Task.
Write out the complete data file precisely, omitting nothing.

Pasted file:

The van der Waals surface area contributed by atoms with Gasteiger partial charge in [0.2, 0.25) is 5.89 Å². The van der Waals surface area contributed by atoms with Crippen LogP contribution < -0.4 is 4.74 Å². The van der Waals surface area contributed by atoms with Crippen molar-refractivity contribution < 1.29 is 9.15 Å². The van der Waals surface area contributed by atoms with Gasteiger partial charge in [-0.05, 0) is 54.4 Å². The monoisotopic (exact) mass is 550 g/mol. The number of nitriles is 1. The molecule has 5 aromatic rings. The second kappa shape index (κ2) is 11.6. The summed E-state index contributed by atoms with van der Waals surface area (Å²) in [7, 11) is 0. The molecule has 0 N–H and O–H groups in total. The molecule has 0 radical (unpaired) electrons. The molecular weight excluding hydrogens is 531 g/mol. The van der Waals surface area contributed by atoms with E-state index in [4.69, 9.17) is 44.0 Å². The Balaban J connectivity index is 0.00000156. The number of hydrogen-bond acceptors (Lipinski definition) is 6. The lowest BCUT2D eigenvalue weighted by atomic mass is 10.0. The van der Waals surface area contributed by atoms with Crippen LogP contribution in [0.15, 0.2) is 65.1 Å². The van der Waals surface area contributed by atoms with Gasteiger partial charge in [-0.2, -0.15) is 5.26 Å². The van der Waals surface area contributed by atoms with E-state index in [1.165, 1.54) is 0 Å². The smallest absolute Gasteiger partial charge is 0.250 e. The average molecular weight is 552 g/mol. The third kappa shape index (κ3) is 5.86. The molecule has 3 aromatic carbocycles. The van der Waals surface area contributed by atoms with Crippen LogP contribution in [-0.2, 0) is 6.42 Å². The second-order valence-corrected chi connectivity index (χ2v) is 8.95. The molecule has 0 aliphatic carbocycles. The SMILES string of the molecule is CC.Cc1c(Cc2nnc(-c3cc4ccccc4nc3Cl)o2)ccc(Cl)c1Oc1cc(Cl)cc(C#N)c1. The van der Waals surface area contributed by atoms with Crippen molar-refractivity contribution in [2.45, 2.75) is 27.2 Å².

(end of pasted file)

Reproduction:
The van der Waals surface area contributed by atoms with Gasteiger partial charge in [0.2, 0.25) is 5.89 Å². The van der Waals surface area contributed by atoms with Crippen LogP contribution < -0.4 is 4.74 Å². The van der Waals surface area contributed by atoms with Crippen molar-refractivity contribution < 1.29 is 9.15 Å². The van der Waals surface area contributed by atoms with Gasteiger partial charge in [-0.05, 0) is 54.4 Å². The monoisotopic (exact) mass is 550 g/mol. The number of nitriles is 1. The molecule has 5 aromatic rings. The second kappa shape index (κ2) is 11.6. The summed E-state index contributed by atoms with van der Waals surface area (Å²) in [7, 11) is 0. The molecule has 0 N–H and O–H groups in total. The molecule has 0 radical (unpaired) electrons. The molecular weight excluding hydrogens is 531 g/mol. The van der Waals surface area contributed by atoms with E-state index in [4.69, 9.17) is 44.0 Å². The Balaban J connectivity index is 0.00000156. The number of hydrogen-bond acceptors (Lipinski definition) is 6. The lowest BCUT2D eigenvalue weighted by atomic mass is 10.0. The van der Waals surface area contributed by atoms with Crippen LogP contribution in [0.15, 0.2) is 65.1 Å². The van der Waals surface area contributed by atoms with Gasteiger partial charge in [-0.2, -0.15) is 5.26 Å². The van der Waals surface area contributed by atoms with E-state index in [1.165, 1.54) is 0 Å². The smallest absolute Gasteiger partial charge is 0.250 e. The average molecular weight is 552 g/mol. The third kappa shape index (κ3) is 5.86. The molecule has 3 aromatic carbocycles. The van der Waals surface area contributed by atoms with Crippen LogP contribution in [-0.2, 0) is 6.42 Å². The second-order valence-corrected chi connectivity index (χ2v) is 8.95. The molecule has 0 aliphatic carbocycles. The SMILES string of the molecule is CC.Cc1c(Cc2nnc(-c3cc4ccccc4nc3Cl)o2)ccc(Cl)c1Oc1cc(Cl)cc(C#N)c1. The van der Waals surface area contributed by atoms with Crippen molar-refractivity contribution in [2.45, 2.75) is 27.2 Å².